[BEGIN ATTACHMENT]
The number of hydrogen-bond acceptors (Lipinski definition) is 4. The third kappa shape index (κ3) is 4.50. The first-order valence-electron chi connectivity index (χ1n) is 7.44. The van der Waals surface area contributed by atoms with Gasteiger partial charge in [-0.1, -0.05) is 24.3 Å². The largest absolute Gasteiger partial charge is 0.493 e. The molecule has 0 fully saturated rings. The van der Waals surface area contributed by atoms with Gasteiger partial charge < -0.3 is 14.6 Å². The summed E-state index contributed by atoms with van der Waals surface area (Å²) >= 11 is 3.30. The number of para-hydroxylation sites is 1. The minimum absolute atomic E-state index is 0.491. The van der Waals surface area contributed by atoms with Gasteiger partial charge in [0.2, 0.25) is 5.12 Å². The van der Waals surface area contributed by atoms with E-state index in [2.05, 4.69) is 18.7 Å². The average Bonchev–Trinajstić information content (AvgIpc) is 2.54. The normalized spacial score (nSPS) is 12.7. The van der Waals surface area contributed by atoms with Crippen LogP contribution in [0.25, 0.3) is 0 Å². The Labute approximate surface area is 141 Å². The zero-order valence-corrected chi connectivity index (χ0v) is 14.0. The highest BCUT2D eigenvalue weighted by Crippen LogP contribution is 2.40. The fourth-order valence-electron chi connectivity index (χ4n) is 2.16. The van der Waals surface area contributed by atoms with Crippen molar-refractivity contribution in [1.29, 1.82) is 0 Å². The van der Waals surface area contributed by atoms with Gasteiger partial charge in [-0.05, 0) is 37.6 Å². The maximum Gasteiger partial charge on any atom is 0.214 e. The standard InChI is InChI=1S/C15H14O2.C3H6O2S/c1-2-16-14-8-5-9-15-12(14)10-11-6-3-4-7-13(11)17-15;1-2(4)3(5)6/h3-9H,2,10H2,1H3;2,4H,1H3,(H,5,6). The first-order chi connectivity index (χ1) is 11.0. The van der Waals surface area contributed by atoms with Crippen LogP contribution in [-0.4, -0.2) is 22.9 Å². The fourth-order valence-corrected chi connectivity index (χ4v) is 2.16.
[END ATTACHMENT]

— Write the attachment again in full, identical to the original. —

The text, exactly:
The number of hydrogen-bond acceptors (Lipinski definition) is 4. The third kappa shape index (κ3) is 4.50. The first-order valence-electron chi connectivity index (χ1n) is 7.44. The van der Waals surface area contributed by atoms with Gasteiger partial charge in [-0.1, -0.05) is 24.3 Å². The largest absolute Gasteiger partial charge is 0.493 e. The molecule has 0 fully saturated rings. The van der Waals surface area contributed by atoms with Gasteiger partial charge < -0.3 is 14.6 Å². The summed E-state index contributed by atoms with van der Waals surface area (Å²) >= 11 is 3.30. The number of para-hydroxylation sites is 1. The minimum absolute atomic E-state index is 0.491. The van der Waals surface area contributed by atoms with Gasteiger partial charge in [0.2, 0.25) is 5.12 Å². The van der Waals surface area contributed by atoms with E-state index in [2.05, 4.69) is 18.7 Å². The average Bonchev–Trinajstić information content (AvgIpc) is 2.54. The normalized spacial score (nSPS) is 12.7. The van der Waals surface area contributed by atoms with Crippen LogP contribution in [0.25, 0.3) is 0 Å². The Labute approximate surface area is 141 Å². The zero-order valence-corrected chi connectivity index (χ0v) is 14.0. The highest BCUT2D eigenvalue weighted by Crippen LogP contribution is 2.40. The fourth-order valence-electron chi connectivity index (χ4n) is 2.16. The van der Waals surface area contributed by atoms with Crippen molar-refractivity contribution in [1.29, 1.82) is 0 Å². The van der Waals surface area contributed by atoms with Gasteiger partial charge in [-0.05, 0) is 37.6 Å². The maximum Gasteiger partial charge on any atom is 0.214 e. The standard InChI is InChI=1S/C15H14O2.C3H6O2S/c1-2-16-14-8-5-9-15-12(14)10-11-6-3-4-7-13(11)17-15;1-2(4)3(5)6/h3-9H,2,10H2,1H3;2,4H,1H3,(H,5,6). The first-order chi connectivity index (χ1) is 11.0. The van der Waals surface area contributed by atoms with Crippen LogP contribution in [-0.4, -0.2) is 22.9 Å². The fourth-order valence-corrected chi connectivity index (χ4v) is 2.16.